Roku continues its transition from a hardware company to one that primarily makes money with advertising at a rapid pace. The company revealed Wednesday that it surpassed $100 million in advertising and services revenue during its most recent quarter for the first time in its corporate history.
"We had a great quarter," said Roku CEO Anthony Wood in an interview with Variety. "Ad sales continue to grow nicely."
But while Roku's platform revenue grew 74% year-over-year, its hardware revenue shows slower growth rates, to the tune of 9%, and its non-hardware gross margin also declined notably - resulting in panicked investors ditching the company's stock, and sending Roku's share price down 13% in after-hours trading.
During the quarter that ended on Sept. 30, Roku generated revenue of $173.4 million compared to $124.78 million during the same quarter last year. Net losses came in at $11.7 million, compared to $7.89 million a year ago. This translates to losses of $0.09 per share. Analysts had expected revenue of $169.08 million and losses of $0.15 per share.
Roku executives specifically called out video advertising as a key contributor to its growth, detailing that video ad revenue more than doubled year-over-year.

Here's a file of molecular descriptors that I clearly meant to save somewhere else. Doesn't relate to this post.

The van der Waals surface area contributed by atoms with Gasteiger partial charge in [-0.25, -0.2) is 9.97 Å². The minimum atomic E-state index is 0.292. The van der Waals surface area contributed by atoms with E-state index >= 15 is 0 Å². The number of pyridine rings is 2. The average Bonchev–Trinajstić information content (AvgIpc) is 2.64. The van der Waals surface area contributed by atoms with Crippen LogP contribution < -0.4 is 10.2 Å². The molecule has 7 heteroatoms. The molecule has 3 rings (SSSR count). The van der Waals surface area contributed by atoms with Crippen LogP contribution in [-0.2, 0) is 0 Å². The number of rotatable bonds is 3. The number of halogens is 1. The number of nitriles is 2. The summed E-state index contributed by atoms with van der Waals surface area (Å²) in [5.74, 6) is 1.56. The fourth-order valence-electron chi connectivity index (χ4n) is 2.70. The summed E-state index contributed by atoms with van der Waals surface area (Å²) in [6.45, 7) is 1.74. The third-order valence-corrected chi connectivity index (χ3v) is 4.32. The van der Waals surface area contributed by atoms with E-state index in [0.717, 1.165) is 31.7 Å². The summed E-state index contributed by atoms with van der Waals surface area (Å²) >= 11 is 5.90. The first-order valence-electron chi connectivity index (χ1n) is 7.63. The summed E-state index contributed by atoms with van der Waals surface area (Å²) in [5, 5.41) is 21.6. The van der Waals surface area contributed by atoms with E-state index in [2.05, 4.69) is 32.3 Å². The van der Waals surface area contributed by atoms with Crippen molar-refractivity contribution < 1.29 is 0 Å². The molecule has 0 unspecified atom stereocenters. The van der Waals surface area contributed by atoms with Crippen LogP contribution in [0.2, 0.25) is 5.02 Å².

Some of that could undoubtedly be attributed to the company's ad-supported Roku Channel, which is now among the top five free channels on its platform. "The Roku Channel is super important," said Wood. "A material percentage of our advertising now flows through the Roku Channel."
However, video advertising also comes with a lower gross margin than some of Roku's other services and advertising products, resulting in a decline of platform gross margin that likely spooked some investors.
The company also revealed that it ended the quarter with 23.8 million active accounts, up from 16.7 million a year ago. Streaming hours for the quarter were 6.2 billion, compared to 3.8 billion during the same quarter last year.
Roku executives called out smart TVs running Roku's operating system as a key contributor to the company's growth, writing in their letter to investors that "more than half of new accounts [are] coming from licensed sources, primarily Roku TVs." Since the beginning of the year, more than one in four TVs sold in the U.S. have been Roku TVs, according the company.
Executives alluded to plans to grow the Roku Channel by bringing it to new territories in their letter to investors. Wood later told Variety that the company had plans to grow its international business, but that it wasn't able to share any details yet. "We are very bullish on international," he said. "It's a very big opportunity for us."
Yahoo, Other Oath Programming Launches on Roku Channel as Verizon Hopes to Boost Video Revenue
Spotify Returns to Roku Streamers, TVs
Roku Starts Selling New Premiere 4K Streaming Adapters, Roku TV Wireless Speakers